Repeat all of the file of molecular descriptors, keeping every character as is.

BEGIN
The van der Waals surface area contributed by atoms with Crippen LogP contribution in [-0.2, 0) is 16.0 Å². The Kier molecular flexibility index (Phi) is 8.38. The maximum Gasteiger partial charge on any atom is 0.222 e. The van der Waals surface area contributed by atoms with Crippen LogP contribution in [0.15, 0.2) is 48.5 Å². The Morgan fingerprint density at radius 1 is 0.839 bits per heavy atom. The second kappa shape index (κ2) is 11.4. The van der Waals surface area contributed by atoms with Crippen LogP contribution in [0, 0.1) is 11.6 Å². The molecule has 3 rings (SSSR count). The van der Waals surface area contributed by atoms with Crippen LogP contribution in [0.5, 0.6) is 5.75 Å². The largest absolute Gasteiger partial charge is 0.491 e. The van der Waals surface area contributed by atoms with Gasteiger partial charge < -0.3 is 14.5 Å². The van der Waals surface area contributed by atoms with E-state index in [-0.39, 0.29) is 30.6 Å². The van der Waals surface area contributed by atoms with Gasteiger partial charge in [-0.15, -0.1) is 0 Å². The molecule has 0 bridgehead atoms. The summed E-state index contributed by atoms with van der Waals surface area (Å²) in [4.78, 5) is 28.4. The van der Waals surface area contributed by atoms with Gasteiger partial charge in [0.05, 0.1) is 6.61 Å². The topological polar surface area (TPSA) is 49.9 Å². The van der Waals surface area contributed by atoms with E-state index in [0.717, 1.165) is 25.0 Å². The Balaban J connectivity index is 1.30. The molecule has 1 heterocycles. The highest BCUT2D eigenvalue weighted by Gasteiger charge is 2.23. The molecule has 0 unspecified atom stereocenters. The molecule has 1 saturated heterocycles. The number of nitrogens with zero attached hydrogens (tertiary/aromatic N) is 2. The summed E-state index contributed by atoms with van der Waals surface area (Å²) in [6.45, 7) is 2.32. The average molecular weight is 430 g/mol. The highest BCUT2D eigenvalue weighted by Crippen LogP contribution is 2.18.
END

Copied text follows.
The van der Waals surface area contributed by atoms with Crippen LogP contribution in [-0.2, 0) is 16.0 Å². The Kier molecular flexibility index (Phi) is 8.38. The maximum Gasteiger partial charge on any atom is 0.222 e. The van der Waals surface area contributed by atoms with Crippen LogP contribution in [0.15, 0.2) is 48.5 Å². The Morgan fingerprint density at radius 1 is 0.839 bits per heavy atom. The second kappa shape index (κ2) is 11.4. The van der Waals surface area contributed by atoms with Crippen LogP contribution in [0, 0.1) is 11.6 Å². The molecule has 3 rings (SSSR count). The van der Waals surface area contributed by atoms with Crippen LogP contribution in [0.5, 0.6) is 5.75 Å². The largest absolute Gasteiger partial charge is 0.491 e. The van der Waals surface area contributed by atoms with Gasteiger partial charge < -0.3 is 14.5 Å². The van der Waals surface area contributed by atoms with E-state index in [-0.39, 0.29) is 30.6 Å². The van der Waals surface area contributed by atoms with Gasteiger partial charge in [-0.15, -0.1) is 0 Å². The molecule has 0 bridgehead atoms. The summed E-state index contributed by atoms with van der Waals surface area (Å²) in [4.78, 5) is 28.4. The van der Waals surface area contributed by atoms with Gasteiger partial charge in [0.05, 0.1) is 6.61 Å². The topological polar surface area (TPSA) is 49.9 Å². The van der Waals surface area contributed by atoms with E-state index in [0.717, 1.165) is 25.0 Å². The Balaban J connectivity index is 1.30. The molecule has 1 heterocycles. The highest BCUT2D eigenvalue weighted by Gasteiger charge is 2.23. The molecule has 0 unspecified atom stereocenters. The molecule has 1 saturated heterocycles. The number of nitrogens with zero attached hydrogens (tertiary/aromatic N) is 2. The summed E-state index contributed by atoms with van der Waals surface area (Å²) in [6.45, 7) is 2.32. The average molecular weight is 430 g/mol. The highest BCUT2D eigenvalue weighted by Crippen LogP contribution is 2.18.